19 June 2013

Keepers: strategies to reuse and refine for next year's Spanish classes

I had a pretty good year this year. I had a lot of freedom to experiment and ample access to resources to support the experimenting. We recently started in on some collaborative planning for next year with LangCamp, and it's got me thinking about what has worked for me this year and how I want to make the most of what I learned this year next year.

Some routines I put in place I think have been beneficial not only to students' linguistic progress, but also to my sanity. Palabra del dia, for example,  has been a way of incorporating some high-frequency words like "juego" while subtly signaling that the class needs to focus, with reasonable, logical consequences if that focus is not achieved.

Weekly routines like SSRBlogs, and Opciones have been useful in getting kids to engage with the language and the culture regularly, even outside of the class. 
  • Students even requested more SSR days, so I'm thinking of going from Monday and Friday to Monday, Wednesday, Friday to start off. I think I may also expand the SSR log to include a topics section (to show they kind of got what they were looking at) and a space for a couple of new vocabulary words (to add to their stockpile).
  • Also, I hope to branch out with blogs a little more, expanding our audience, as I've discovered other teachers who have students blogging or are interested in starting (@SraCampbell & @Garnet_Hillman, I'm looking at you!), maybe offering "Bloggies!" like Sra. Campbell. I also need to push choosing a worthwhile theme early on, though, and show examples of successful ones, maybe even requiring at least one visual per post as well.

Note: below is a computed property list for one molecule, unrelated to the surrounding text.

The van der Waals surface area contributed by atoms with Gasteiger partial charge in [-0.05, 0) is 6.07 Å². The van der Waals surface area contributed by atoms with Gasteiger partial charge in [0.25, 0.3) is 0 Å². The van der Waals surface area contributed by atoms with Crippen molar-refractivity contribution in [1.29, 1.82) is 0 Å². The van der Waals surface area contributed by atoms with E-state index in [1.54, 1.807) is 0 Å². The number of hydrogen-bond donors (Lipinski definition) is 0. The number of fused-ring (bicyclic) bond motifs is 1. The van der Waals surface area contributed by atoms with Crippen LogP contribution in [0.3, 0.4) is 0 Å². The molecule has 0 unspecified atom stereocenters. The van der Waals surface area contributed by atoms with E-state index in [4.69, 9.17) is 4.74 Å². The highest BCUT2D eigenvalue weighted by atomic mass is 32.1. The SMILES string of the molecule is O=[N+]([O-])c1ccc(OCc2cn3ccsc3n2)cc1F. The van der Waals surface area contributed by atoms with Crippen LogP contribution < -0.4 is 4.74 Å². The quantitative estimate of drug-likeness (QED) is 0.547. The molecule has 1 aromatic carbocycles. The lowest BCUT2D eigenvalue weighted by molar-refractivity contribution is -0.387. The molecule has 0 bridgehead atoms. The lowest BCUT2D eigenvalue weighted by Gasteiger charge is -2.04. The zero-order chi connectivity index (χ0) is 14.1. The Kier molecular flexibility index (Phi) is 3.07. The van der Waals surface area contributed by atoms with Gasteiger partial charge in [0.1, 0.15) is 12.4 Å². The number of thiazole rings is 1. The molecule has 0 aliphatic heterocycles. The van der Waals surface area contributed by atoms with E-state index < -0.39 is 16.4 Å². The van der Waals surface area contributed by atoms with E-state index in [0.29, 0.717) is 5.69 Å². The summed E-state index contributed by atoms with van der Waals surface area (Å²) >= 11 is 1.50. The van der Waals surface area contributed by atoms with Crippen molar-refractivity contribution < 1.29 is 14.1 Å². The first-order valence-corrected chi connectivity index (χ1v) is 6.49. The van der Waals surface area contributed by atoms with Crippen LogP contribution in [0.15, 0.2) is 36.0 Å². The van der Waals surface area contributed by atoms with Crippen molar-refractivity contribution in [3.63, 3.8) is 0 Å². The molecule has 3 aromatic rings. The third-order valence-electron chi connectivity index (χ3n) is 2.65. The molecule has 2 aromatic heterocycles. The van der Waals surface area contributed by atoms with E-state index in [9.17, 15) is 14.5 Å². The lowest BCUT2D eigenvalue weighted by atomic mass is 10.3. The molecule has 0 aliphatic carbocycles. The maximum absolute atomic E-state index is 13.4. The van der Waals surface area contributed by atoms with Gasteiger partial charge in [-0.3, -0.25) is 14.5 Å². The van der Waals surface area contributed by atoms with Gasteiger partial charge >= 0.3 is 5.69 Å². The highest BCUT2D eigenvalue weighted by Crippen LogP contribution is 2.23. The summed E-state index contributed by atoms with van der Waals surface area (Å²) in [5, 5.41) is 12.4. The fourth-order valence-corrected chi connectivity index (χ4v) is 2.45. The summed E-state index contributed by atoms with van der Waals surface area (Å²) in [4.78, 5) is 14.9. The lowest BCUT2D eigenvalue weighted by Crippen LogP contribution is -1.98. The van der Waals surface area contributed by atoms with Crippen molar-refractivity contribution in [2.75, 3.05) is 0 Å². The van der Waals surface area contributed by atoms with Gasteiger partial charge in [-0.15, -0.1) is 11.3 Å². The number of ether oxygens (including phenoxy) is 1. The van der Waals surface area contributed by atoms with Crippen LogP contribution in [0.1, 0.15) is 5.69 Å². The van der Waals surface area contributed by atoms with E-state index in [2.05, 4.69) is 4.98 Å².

• For Opciones, I'm in the process of expanding selections to include more music and food as well as creating a template for submitting evidence, which will now also include the option of audio/video recording and possibly "prepared recipe for the whole class."

As far as procedures for presenting new information, I found PACEE notes, visual vocabulary notes, and Hands-on vocabulary the most beneficial.
  • The debate rages on about the benefits of explicit linguistic instruction versus acquisition through environmental osmosis, but I consider pointing out grammar patterns in context a useful scaffolding tool and a way of helping students not just acquire but create a reference source. I will have to find a way to keep larger classes following along, though.
  • Creating a Powerpoint with one vocabulary word with one corresponding clipart per slide is an easy way to frontload vocabulary useful to the unit, and a quick way to review regularly. In this way we also circumvent the dependence on English. I like to copy all of the slides, animate the written word so students can't see it at first for a review in order, then copy the animated slides and scramble them for a teensy bit more challenge.
  • Wherever possible, I like to have physical props to connect with new vocabulary (so far, primarily with ingredients when talking food). The tactile connections reinforce the visual, building stronger networks for accessing the vocabulary. Also, making partners touch slimy things blindfolded can be a good conversation starter!